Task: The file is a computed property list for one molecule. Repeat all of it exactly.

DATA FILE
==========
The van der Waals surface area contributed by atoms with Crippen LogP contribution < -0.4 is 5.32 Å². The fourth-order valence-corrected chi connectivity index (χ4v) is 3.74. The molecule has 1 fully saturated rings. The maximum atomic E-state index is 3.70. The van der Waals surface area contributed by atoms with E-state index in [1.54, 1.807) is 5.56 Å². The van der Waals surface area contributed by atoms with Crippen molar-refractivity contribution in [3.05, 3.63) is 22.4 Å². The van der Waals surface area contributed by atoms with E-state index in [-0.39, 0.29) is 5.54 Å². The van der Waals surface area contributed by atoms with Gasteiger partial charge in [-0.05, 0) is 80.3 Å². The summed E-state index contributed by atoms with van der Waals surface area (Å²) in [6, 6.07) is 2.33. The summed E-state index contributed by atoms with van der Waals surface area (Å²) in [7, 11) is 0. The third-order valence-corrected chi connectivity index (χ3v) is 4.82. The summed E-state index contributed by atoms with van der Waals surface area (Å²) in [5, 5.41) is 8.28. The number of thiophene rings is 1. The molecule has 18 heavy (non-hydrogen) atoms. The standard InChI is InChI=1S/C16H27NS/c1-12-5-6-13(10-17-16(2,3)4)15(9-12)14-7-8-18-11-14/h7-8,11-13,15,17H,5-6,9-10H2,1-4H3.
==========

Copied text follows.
The van der Waals surface area contributed by atoms with Crippen LogP contribution < -0.4 is 5.32 Å². The fourth-order valence-corrected chi connectivity index (χ4v) is 3.74. The molecule has 1 fully saturated rings. The maximum atomic E-state index is 3.70. The van der Waals surface area contributed by atoms with E-state index in [1.54, 1.807) is 5.56 Å². The van der Waals surface area contributed by atoms with Crippen molar-refractivity contribution in [3.05, 3.63) is 22.4 Å². The van der Waals surface area contributed by atoms with E-state index in [-0.39, 0.29) is 5.54 Å². The van der Waals surface area contributed by atoms with Gasteiger partial charge in [-0.05, 0) is 80.3 Å². The summed E-state index contributed by atoms with van der Waals surface area (Å²) in [6, 6.07) is 2.33. The summed E-state index contributed by atoms with van der Waals surface area (Å²) in [7, 11) is 0. The third-order valence-corrected chi connectivity index (χ3v) is 4.82. The summed E-state index contributed by atoms with van der Waals surface area (Å²) in [5, 5.41) is 8.28. The number of thiophene rings is 1. The molecule has 18 heavy (non-hydrogen) atoms. The standard InChI is InChI=1S/C16H27NS/c1-12-5-6-13(10-17-16(2,3)4)15(9-12)14-7-8-18-11-14/h7-8,11-13,15,17H,5-6,9-10H2,1-4H3.